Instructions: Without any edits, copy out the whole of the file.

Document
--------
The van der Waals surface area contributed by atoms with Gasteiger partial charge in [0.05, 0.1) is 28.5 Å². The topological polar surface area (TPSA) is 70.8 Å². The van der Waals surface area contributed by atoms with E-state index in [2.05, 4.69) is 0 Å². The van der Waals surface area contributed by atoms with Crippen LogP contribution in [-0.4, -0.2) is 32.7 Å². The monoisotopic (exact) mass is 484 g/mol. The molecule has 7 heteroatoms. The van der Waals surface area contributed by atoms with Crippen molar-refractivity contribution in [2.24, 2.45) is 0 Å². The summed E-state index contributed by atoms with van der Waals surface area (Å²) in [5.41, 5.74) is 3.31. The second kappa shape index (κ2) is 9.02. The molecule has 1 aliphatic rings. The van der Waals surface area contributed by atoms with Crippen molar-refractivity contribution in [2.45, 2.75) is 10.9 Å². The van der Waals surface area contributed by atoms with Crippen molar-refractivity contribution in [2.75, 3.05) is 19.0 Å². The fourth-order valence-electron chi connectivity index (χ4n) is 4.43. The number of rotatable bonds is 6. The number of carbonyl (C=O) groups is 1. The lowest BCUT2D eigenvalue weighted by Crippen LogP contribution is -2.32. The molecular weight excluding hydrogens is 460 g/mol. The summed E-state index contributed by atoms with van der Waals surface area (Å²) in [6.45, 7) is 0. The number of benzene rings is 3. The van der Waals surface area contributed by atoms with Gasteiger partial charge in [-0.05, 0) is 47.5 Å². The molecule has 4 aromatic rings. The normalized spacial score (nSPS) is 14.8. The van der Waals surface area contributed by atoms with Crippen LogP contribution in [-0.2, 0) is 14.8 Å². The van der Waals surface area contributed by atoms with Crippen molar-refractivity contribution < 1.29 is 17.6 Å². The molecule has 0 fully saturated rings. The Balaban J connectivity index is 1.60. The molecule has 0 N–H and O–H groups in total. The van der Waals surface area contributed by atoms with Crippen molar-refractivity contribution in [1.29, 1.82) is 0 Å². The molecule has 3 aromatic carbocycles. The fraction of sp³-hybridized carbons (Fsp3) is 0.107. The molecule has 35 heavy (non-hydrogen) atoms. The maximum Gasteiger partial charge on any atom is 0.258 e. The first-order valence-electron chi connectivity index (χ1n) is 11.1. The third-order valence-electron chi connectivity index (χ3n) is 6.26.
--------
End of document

The van der Waals surface area contributed by atoms with Gasteiger partial charge in [0.05, 0.1) is 28.5 Å². The topological polar surface area (TPSA) is 70.8 Å². The van der Waals surface area contributed by atoms with E-state index in [2.05, 4.69) is 0 Å². The van der Waals surface area contributed by atoms with Crippen LogP contribution in [-0.4, -0.2) is 32.7 Å². The monoisotopic (exact) mass is 484 g/mol. The molecule has 7 heteroatoms. The van der Waals surface area contributed by atoms with Crippen molar-refractivity contribution in [2.24, 2.45) is 0 Å². The summed E-state index contributed by atoms with van der Waals surface area (Å²) in [5.41, 5.74) is 3.31. The second kappa shape index (κ2) is 9.02. The molecule has 1 aliphatic rings. The van der Waals surface area contributed by atoms with Crippen molar-refractivity contribution in [2.45, 2.75) is 10.9 Å². The van der Waals surface area contributed by atoms with Crippen molar-refractivity contribution in [2.75, 3.05) is 19.0 Å². The fourth-order valence-electron chi connectivity index (χ4n) is 4.43. The number of rotatable bonds is 6. The number of carbonyl (C=O) groups is 1. The lowest BCUT2D eigenvalue weighted by Crippen LogP contribution is -2.32. The molecular weight excluding hydrogens is 460 g/mol. The summed E-state index contributed by atoms with van der Waals surface area (Å²) in [6.45, 7) is 0. The number of benzene rings is 3. The van der Waals surface area contributed by atoms with Gasteiger partial charge in [-0.05, 0) is 47.5 Å². The molecule has 4 aromatic rings. The normalized spacial score (nSPS) is 14.8. The van der Waals surface area contributed by atoms with Crippen LogP contribution in [-0.2, 0) is 14.8 Å². The van der Waals surface area contributed by atoms with Crippen molar-refractivity contribution < 1.29 is 17.6 Å². The molecule has 0 fully saturated rings. The Balaban J connectivity index is 1.60. The molecule has 0 N–H and O–H groups in total. The van der Waals surface area contributed by atoms with Crippen molar-refractivity contribution in [1.29, 1.82) is 0 Å². The molecule has 3 aromatic carbocycles. The fraction of sp³-hybridized carbons (Fsp3) is 0.107. The molecule has 35 heavy (non-hydrogen) atoms. The maximum Gasteiger partial charge on any atom is 0.258 e. The first-order valence-electron chi connectivity index (χ1n) is 11.1. The third-order valence-electron chi connectivity index (χ3n) is 6.26.